The Philadelphia Water Department marked the 10th year of its Green City, Clean Waters initiative with an event outside of Crane Arts, at 1400 N. American St., on Thursday.
The event, which was catered by local vendors, highlighted the individuals, communities and projects that have been part of the decade-long program. It also included a ribbon-cutting ceremony to celebrate the improvements that have been added to American Street.
Speakers at the event included Water Department Commissioner Randy Hayman and Councilwoman Maria Quinones Sanchez.
“Ten years ago, Philadelphia caught the world’s attention with this new idea of greening the city, not running away from it,” Hayman said.
The Green City, Clean Waters program was launched in 2011 as part of Philadelphia’s 25-year plan to meet state and federal regulations by improving local waterway health using primarily green stormwater systems backed by investments in traditional infrastructure. The city is aiming to reduce pollution levels by 85% by the time the program ends in 2036.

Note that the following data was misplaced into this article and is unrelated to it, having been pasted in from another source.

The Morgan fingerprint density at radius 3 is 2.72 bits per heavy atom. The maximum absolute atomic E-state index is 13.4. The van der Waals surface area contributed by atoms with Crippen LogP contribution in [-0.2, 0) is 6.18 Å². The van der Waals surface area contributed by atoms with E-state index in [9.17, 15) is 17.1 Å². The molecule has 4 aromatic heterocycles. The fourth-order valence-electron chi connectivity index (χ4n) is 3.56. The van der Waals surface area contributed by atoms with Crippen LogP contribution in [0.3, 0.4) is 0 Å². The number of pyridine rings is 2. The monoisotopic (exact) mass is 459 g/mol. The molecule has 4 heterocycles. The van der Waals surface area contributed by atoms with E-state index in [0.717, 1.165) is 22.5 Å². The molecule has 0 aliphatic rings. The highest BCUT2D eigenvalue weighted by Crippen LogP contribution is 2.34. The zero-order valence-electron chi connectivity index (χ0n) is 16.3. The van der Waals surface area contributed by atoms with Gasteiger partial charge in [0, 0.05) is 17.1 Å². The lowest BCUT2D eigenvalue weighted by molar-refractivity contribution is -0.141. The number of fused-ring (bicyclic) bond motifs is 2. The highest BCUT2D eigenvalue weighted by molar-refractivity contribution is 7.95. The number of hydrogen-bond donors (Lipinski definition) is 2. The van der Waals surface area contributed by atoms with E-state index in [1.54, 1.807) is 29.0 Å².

“It will take time, it will take hard work, it will take partnerships and individuals like yourself, but I believe we can get there,” Hayman said.
Attendees were also able to tour street upgrades developed as part of the program’s American Street Improvement Project, which includes stormwater infrastructure tools that improve pedestrian safety and can help divert more than 90 million gallons of stormwater annually from the area’s sewer system.
While Hayman said that he is proud of what has been accomplished to this point, he noted that there is still a lot of work to be done.
“We have a long way to go to reach our year-25 goals, and there will be challenges ahead of us,” Hayman said. “But the same principles that have guided us to this 10-year anniversary will serve us well as we embark on the next phase of this project.”